Holy Thursday, Mass of the Lord’s Supper Year B by Fr. I. A. Mensah 

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Holy Thursday, Mass of the Lord’s Supper Year B by Fr. I. A. Mensah

First Reading: Exodus 12:1-8, 11-14
Responsorial Psalm: Psalms 116:12-13, 15-16, 17-18
Second Reading: First Corinthians 11:23-26
Gospel: John 13:1-15


Introduction: There’s no love without sacrifice

A picture and video of Pope Francis who kissed the feet of South Sudan’s previously warring leaders during a two-day spiritual retreat at the Vatican went viral. In that video we heard the Roman Pontiff saying, “I am asking you as a brother to stay in peace. I am asking you with my heart, let us go forward”. This unprecedented nay kind gesture got many people talking and hailing praises on the Pope. The Holy father just emulated the example of Jesus in our gospel reading of today, when he didn’t only wash the feet of the apostles but also handed them a new commandment of love.

Explanation of the text

Today we celebrate the night of institution of the Holy Eucharist and the Ministerial Priesthood and a new commandment of love. Our first reading taking from the book of Exodus recounts the story of the Passover. How God instructed Moses and his brother Aaron to call the assembly and impressed upon them to kill an unblemished lamb and smear the blood on their doorposts. They were to eat the roasted meat with bitter herbs to remind them of their bitter experiences in Egypt and bread without yeast. The event of the Passover foreshadows the institution of the Eucharist in our gospel reading of today by Jesus Himself.

In John 1:29, John the Baptist referred to Jesus in the crowd as “behold the Lamb of God who takes away the sins of the world”. Tonight the Lamb of God breaks Himself up to His apostles and pours His blood for them to salvage humanity from the dungeons and abyss of sin and death. This is exactly what St Paul collaborates in our second reading.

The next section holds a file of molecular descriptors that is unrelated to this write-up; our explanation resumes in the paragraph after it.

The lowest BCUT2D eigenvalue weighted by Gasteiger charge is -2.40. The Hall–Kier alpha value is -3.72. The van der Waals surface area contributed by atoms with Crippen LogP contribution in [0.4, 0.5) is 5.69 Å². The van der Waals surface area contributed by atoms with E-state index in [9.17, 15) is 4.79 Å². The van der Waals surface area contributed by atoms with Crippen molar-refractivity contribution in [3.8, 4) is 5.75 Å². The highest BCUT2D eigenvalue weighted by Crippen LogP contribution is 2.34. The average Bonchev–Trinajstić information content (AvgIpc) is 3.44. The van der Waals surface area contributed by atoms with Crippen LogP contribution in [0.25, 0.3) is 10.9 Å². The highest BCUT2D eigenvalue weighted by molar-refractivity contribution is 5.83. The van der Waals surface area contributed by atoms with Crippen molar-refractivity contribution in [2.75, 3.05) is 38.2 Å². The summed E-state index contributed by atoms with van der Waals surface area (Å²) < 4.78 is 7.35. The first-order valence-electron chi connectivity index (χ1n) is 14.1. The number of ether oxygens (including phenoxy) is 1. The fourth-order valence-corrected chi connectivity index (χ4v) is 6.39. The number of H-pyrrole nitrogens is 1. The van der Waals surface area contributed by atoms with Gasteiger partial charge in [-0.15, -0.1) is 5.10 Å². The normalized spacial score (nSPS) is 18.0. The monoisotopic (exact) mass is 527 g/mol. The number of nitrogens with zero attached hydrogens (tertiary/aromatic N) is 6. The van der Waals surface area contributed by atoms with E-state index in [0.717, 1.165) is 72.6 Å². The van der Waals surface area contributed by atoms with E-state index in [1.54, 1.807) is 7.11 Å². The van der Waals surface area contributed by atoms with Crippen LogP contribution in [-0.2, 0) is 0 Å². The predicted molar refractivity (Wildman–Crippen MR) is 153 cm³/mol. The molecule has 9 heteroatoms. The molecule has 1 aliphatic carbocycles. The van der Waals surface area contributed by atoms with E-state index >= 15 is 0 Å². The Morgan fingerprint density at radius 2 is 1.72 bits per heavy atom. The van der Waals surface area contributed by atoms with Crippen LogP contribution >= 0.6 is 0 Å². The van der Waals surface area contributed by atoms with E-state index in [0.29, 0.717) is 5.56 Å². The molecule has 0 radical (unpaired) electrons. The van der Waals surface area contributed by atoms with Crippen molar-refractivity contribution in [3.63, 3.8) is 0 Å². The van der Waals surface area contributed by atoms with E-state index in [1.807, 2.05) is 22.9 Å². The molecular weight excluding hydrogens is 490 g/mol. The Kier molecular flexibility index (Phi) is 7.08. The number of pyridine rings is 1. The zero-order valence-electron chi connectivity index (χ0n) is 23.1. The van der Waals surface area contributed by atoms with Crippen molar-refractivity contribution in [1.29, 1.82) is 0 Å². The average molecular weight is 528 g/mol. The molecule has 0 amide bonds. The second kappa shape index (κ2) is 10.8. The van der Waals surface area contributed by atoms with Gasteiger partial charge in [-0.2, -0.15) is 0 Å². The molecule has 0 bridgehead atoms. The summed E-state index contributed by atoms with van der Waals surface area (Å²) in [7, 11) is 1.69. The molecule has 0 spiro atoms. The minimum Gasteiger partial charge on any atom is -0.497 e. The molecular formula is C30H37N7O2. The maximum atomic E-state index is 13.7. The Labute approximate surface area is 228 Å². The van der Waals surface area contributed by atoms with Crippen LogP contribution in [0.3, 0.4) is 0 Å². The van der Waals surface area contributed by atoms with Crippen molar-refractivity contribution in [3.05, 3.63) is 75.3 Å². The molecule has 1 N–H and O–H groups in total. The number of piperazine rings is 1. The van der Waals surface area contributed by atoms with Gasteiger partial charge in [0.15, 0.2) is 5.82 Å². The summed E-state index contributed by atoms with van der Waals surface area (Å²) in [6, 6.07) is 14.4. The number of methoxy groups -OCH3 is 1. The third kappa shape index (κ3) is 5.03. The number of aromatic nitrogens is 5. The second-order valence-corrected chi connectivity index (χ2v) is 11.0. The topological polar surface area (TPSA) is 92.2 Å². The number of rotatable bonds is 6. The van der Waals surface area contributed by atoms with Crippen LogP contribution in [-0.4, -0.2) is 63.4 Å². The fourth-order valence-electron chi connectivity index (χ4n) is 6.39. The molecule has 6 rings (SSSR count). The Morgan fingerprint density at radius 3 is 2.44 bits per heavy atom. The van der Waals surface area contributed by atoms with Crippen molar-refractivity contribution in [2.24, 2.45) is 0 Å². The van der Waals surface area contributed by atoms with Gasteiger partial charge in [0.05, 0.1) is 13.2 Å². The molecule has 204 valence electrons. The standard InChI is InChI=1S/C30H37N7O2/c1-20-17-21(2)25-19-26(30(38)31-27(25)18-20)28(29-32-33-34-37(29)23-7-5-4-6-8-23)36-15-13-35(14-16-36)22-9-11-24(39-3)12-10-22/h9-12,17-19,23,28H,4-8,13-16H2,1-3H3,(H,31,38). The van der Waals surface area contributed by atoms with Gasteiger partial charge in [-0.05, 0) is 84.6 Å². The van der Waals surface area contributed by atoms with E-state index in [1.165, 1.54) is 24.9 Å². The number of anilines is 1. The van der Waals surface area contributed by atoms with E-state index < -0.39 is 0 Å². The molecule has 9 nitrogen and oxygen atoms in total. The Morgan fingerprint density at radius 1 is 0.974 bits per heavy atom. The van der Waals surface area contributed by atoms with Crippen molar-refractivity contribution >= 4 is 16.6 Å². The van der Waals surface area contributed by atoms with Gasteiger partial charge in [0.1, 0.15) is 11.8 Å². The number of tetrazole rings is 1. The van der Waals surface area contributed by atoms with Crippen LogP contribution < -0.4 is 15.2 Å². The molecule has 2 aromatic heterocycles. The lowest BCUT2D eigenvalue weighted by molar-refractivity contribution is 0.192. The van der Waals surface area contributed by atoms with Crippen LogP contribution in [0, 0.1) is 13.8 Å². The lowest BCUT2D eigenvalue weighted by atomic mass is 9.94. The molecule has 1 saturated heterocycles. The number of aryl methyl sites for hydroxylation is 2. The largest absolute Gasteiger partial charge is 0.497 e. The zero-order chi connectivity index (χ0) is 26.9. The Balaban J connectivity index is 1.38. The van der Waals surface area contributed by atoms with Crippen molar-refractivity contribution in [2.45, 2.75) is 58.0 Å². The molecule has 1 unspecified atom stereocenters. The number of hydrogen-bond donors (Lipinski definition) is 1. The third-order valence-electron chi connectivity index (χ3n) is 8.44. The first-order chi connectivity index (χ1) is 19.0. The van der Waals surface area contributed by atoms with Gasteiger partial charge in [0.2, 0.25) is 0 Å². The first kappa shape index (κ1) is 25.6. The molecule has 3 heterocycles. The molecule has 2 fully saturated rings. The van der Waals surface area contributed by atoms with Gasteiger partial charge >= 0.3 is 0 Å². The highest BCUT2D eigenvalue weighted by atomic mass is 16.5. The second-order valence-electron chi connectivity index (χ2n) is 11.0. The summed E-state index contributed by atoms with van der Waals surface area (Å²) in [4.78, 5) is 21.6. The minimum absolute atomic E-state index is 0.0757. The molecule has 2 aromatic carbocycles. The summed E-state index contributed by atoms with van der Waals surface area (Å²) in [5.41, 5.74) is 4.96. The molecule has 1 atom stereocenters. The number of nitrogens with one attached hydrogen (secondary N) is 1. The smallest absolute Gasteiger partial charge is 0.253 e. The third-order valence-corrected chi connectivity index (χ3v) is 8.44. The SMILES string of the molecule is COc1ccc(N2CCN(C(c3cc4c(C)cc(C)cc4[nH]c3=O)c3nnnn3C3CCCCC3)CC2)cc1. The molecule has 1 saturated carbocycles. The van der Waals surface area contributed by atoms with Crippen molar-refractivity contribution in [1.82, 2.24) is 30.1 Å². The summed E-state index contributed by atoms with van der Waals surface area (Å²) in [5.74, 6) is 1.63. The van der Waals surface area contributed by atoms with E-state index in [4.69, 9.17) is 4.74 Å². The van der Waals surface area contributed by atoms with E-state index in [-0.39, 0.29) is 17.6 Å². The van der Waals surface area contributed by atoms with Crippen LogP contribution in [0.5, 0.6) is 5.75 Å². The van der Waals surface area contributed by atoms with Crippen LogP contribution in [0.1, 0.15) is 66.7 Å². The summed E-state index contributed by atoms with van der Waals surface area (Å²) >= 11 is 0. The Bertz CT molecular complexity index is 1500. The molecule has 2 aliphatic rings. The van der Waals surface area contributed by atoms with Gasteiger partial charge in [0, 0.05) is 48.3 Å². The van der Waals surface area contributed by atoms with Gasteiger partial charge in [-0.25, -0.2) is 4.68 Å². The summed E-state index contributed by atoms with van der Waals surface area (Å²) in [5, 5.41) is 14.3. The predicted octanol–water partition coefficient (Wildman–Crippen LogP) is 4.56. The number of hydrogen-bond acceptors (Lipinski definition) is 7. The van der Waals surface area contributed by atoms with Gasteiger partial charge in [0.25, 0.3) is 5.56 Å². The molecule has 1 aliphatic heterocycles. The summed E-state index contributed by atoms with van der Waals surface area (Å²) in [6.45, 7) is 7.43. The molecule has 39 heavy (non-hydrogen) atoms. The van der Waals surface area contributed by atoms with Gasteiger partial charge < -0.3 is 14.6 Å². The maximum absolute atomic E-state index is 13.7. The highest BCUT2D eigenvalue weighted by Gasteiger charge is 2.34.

It is within the context of Eucharistic meal that Jesus Christ also demonstrated an unparalleled love by washing the feet of the twelve apostles; that which is done by a servant in the household. Even though he knows that His friends would betray and desert him very soon. Peter tried to resist initially but Jesus impressed upon him to submit himself for the washing of the feet. I am just imagining what was going through the mind of Jesus at the time, knowing very well that these guys will abandon him in no time. But He did it out of love. He himself has said that “there’s no greater love for a man than for another to lay down his life for a fellow” ( John 15:13).

Tonight Jesus offers his life in bread, wine, and washing. By his example and command we are to remove the shoes and socks of another, receive their feet, their life, into our hands, and wash. We are to remove our shoes and socks, place our feet, our life, into the hands of another, and be washed. This is the way of Christ, the way of love. It is a choice not just for tonight but every day and every night, not just in the liturgy but in the world. And the lesson of course is this: Jesus washes feet, God washes feet, and until we learn to wash feet, to serve others, no conditions, no counting the cost, but to learn to serve others, then we will know that it is God who washes our feet and it is God’s Son who dies on a cross for us. Let us remember that there’s no love without sacrifice. Indeed to love means to sacrifice.



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